The Boyne Valley and Newgrange, Eire
The Boyne passes in a loop around Newgrange which is the modern name for the ancient site of Brugh na Boinne, the House of the Boyne. It is one of the most remarkable megalithic monuments in the whole of Europe, being nothing less than a measuring instrument of time itself. Because of its proximity to Tara, Newgrange along with its sister sites Knowth and Dowth, were presumed to be a kind of ‘Valley of the Kings’ for the Irish dynasties. This idea is now overthrown because, although the mounds were used for burial purposes, this was a later use of what was once a series of time-mounds administered by the Irish druids and their forebears.
Newgrange, although known extensively in ancient Irish texts, was not rediscovered until 1699, 9 years after the downfall of the Stuart cause at the disastrous Battle of the Boyne when William of Orange was triumphant. This is perhaps mythically significant, since Brugh na Boinne changed hands at the beginning of its mythology from Elcmar to Oengus mac ind Dha og (Angus mac Og), just as the Stuart King, James II ceded place to the new dynasty of Orange.
Another name for Newgrange indicates its true nature – Grian Uaigh or ‘Cave of the Sun.’ Martin Brennan has decoded the hieroglyphs which cover Newgrange; he has unlocked the saying of Amairgen, the chief poet of the Milesians:
Who but I knows the secret of the unhewn dolmen? Who is he who announceth the ages of the Moon? And who, the place where falleth the Sunset? -Arnairgen Leabhar Gabala
Working intuitively from the symbols insribed on the stones, Brennan has discovered that the symbols are not, as ignorant archaeologists have assumed, ‘megalithic doodles’, but meaningful and very accurate records of lunations, movements of the sun and the planets, and that they constitute a calendar which the Irish would have used on a daily basis. They are so accurate that seconds can be calculated from the stones.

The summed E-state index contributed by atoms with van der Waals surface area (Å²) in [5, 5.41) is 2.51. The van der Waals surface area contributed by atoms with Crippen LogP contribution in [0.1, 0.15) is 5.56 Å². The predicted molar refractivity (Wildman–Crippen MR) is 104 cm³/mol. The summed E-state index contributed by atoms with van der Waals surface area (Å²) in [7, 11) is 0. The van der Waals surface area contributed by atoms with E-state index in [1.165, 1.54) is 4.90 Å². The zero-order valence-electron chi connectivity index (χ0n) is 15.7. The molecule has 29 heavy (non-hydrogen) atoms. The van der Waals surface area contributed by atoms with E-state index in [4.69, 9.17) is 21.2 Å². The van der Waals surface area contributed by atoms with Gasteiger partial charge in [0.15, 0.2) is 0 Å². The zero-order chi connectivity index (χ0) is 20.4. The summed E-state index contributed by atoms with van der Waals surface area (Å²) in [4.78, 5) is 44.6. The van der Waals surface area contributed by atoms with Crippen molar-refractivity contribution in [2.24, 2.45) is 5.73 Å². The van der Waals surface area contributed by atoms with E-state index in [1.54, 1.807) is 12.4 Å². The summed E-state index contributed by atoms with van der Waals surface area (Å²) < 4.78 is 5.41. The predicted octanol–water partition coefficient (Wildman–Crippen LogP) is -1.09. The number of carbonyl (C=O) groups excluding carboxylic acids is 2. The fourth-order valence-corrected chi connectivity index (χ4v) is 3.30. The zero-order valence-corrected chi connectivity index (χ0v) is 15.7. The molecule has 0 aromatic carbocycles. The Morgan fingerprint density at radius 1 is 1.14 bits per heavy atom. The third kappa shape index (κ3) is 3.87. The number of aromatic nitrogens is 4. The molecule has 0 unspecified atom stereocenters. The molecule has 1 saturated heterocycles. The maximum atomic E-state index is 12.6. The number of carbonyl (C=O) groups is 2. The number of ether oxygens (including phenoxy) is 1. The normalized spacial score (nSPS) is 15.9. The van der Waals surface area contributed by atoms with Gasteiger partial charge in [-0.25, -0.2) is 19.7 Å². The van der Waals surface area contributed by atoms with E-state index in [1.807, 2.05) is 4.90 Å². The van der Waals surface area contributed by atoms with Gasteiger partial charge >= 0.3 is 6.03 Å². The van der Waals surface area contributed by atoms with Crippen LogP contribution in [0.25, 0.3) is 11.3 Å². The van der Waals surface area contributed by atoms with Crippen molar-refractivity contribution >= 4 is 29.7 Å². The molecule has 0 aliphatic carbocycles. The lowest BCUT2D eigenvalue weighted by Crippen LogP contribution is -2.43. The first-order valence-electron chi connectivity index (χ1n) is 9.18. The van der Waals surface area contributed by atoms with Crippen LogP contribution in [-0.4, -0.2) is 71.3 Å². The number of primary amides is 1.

Newgrange is aligned to the mid-winter sunrise so that the beam of the rising sun falls directly into the chamber. Its sister sites, Knowth and Dowth were also used as alignment monuments and calendars: Knowth is aligned to the Vernal and Autumnal Equinoxes while Dowth is aligned to the mid-summer sunrise – thus giving an accurate reckoning of the four sun-markers of the year. The Celtic festivals would have been determined from the lunation cycle which is visible to careful observers of the moon, each festival being kept upon the full-moon. The twelve stones surrounding Newgrange point to the solsticial and equinoctial sunrises and sunsets, and also align to Knowth and Dowth. These other two sites each have myths attached to them which are significant. Knowth is associated with Englec, the daughter of Elcmar – the original owner of the Brugh. She was the mistress of Oengus. Dowth is also called Sidhe Breasil after the druid of that name who attempted to build a tower to heaven. He contracted men to work for a mere day to help him and his sister druid. They made a spell so that the sun should not set until the mound was built. Breasil committed incest with her, thus causing the sun to set. The sister remarked, ‘Dubud (Darkness) shall be the name of that place forever.’ Dowth, being aligned to the midsummer-sunrise is thus significantly associated with darkness, for midsummer marks the failing of the light towards winter. The mid-winter sunset illuminates one of the chambers also, thus making it also a monument to the return of the light.